At the two largest container ports in the US, June marked the beginning of what is expected to be a weak peak season for shipping.
The neighboring Ports of Los Angeles and Long Beach, which make up the largest container gateway in the U.S., last month imported 669,149 loaded 20-foot equivalent units, a standard measure for container cargo. That was essentially flat—up 0.5%—compared with June 2015. On the export side, the Southern California ports handled a combined 268,660 loaded TEUs, down 1.1% from the same month last year.
Over all, including empty containers, year-over-year volume was down 2% at the Southern California ports in June.
“I call it the traditional June swoon,” said Jock O’Connell, an international trade economist based in Sacramento, Calif. He said on average, June tends to be a slower month.
Month-to-month, from May, both exports and imports fell steeply at Los Angeles and Long Beach. The Southern California port complex handled 8.5% fewer containers on the import side and 10.8% fewer exports.
Still, it doesn’t appear the next several months will bring about much of an uptick.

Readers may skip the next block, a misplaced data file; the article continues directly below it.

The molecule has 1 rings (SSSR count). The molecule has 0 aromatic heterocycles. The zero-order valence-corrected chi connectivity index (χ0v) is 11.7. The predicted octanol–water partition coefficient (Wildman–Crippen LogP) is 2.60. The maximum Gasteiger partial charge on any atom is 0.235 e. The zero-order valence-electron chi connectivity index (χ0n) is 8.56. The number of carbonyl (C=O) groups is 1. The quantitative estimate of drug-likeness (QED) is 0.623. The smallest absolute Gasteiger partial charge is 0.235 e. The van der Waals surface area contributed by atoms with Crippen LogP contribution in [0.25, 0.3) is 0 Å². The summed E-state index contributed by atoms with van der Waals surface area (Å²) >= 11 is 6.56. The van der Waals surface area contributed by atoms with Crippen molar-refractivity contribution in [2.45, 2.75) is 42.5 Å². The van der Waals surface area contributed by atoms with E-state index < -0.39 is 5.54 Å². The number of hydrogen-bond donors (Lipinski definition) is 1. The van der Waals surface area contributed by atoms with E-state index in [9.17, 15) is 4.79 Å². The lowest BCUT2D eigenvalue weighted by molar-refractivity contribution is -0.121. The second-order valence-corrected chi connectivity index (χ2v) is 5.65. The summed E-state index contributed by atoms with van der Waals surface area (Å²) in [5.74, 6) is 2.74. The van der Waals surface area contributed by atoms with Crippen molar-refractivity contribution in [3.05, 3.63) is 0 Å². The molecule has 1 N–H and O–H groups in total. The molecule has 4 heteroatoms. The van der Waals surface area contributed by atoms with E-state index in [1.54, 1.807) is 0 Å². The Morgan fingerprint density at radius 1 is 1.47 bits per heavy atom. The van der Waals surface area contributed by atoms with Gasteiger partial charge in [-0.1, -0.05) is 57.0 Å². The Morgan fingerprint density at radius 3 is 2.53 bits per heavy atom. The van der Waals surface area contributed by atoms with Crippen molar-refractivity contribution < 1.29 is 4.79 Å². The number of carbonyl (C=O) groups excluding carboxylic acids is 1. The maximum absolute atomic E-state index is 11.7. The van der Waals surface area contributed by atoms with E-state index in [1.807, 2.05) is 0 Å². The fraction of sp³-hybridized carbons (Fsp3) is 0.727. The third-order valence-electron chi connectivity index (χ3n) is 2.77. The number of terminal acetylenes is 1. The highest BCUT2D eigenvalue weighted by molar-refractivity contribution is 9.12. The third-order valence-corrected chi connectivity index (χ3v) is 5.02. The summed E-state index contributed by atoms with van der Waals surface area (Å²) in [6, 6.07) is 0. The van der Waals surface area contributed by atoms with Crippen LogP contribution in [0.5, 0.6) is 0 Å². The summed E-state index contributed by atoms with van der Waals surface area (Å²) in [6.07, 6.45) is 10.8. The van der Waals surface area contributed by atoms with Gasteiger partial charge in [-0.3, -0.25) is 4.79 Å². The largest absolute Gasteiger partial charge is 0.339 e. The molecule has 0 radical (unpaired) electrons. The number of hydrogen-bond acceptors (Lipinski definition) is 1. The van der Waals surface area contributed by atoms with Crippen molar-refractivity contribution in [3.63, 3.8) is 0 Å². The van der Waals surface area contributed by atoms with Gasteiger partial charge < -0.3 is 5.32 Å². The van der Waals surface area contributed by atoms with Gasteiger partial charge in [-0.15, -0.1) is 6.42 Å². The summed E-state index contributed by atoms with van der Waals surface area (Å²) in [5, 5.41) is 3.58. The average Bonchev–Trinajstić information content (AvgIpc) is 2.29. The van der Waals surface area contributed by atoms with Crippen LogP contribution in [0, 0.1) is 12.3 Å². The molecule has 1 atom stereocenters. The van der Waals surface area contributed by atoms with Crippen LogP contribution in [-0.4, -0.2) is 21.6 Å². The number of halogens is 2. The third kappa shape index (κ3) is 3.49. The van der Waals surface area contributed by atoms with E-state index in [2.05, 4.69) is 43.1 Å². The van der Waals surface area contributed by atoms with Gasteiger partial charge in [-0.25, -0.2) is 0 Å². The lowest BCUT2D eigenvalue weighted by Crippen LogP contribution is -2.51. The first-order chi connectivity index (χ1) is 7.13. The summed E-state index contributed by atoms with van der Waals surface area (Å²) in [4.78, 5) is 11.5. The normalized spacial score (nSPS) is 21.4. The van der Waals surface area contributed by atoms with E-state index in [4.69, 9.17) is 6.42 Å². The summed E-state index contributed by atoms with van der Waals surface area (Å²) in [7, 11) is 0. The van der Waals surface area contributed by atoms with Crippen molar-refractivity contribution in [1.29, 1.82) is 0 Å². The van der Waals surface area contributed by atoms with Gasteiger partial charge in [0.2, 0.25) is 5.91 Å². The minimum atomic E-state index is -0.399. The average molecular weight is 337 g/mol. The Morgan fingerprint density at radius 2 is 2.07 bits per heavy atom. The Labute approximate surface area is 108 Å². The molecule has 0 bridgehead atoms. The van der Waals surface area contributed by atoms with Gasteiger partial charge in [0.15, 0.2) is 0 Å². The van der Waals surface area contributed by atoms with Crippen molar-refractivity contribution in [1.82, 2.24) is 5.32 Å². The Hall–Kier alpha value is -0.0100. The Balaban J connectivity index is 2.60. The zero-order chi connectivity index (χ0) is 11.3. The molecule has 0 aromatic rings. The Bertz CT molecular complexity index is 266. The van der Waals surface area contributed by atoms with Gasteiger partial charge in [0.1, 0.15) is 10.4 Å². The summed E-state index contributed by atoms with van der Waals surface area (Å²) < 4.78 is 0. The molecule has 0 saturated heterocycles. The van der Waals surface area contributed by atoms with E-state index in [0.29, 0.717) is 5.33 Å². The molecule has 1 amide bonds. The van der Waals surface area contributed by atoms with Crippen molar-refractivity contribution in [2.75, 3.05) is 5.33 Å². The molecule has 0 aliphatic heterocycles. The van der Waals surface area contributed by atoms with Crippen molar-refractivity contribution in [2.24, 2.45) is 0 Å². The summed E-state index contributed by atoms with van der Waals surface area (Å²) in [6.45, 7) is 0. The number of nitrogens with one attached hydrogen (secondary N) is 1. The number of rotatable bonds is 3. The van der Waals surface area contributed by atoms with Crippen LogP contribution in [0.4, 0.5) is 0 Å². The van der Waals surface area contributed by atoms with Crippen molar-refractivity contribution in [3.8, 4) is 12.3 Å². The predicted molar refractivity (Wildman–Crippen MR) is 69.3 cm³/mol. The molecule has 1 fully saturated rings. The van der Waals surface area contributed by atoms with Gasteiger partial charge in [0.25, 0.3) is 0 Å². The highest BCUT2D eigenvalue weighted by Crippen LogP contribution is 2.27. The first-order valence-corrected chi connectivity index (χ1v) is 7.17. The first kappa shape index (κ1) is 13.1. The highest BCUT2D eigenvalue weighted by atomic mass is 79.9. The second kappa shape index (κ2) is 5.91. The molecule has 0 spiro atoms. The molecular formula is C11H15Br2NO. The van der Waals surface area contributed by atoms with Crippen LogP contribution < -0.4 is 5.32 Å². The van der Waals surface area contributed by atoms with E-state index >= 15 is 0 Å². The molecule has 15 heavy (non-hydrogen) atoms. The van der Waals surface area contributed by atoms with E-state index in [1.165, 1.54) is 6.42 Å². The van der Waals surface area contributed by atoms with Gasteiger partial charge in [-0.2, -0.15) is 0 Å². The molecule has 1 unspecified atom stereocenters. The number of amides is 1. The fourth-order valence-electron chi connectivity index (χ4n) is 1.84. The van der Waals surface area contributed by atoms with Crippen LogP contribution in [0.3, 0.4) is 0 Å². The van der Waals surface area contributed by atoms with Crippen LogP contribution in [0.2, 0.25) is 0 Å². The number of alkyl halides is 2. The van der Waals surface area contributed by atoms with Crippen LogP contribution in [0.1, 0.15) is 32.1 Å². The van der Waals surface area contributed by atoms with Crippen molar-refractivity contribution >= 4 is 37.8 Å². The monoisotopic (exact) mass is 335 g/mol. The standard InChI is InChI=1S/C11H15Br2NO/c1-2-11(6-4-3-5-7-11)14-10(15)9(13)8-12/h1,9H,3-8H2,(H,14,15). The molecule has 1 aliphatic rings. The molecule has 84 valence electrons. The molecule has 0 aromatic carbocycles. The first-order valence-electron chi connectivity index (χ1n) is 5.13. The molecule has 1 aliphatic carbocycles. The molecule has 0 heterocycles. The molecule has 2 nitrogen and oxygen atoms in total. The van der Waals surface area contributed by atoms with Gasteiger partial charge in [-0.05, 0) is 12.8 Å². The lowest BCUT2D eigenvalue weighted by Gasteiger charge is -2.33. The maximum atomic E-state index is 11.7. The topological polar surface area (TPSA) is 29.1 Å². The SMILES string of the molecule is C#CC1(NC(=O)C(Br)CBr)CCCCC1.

A National Retail Federation forecast on Tuesday said the midsummer and early fall months, which encompass “peak season” in the transportation world, will be close to flat or negative compared with last year. The Global Port Tracker report, released monthly by NRF and research firm Hackett Associates, estimated import cargo across the nation’s major ports would be up 1.4% year-over-year in July, then down 2% in August and down again 2.6% in September.
“The good news is that retail sales have remained positive as the consumer continues to cautiously spend,” analyst Ben Hackett said in at statement released with the report. “The hope is that this spending will continue.”
The logistics industry has clung to that hope all year as port volumes have waned alongside employment in the sector.
For more than a year, industry leaders—including the directors of both the Ports of Long Beach and Los Angeles—have cited sustained high inventories in retail and manufacturing warehouses throughout the country as a reason for a generally flat performance.
Mr. O’Connell said he is skeptical of that theory. “Are companies making some really poor decisions about the management of inventory, or is this just an illusory phenomenon we’re tossing out because we don’t have better explanation for the sluggishness of U.S. imports?” he said.
Source: Wall Street Journal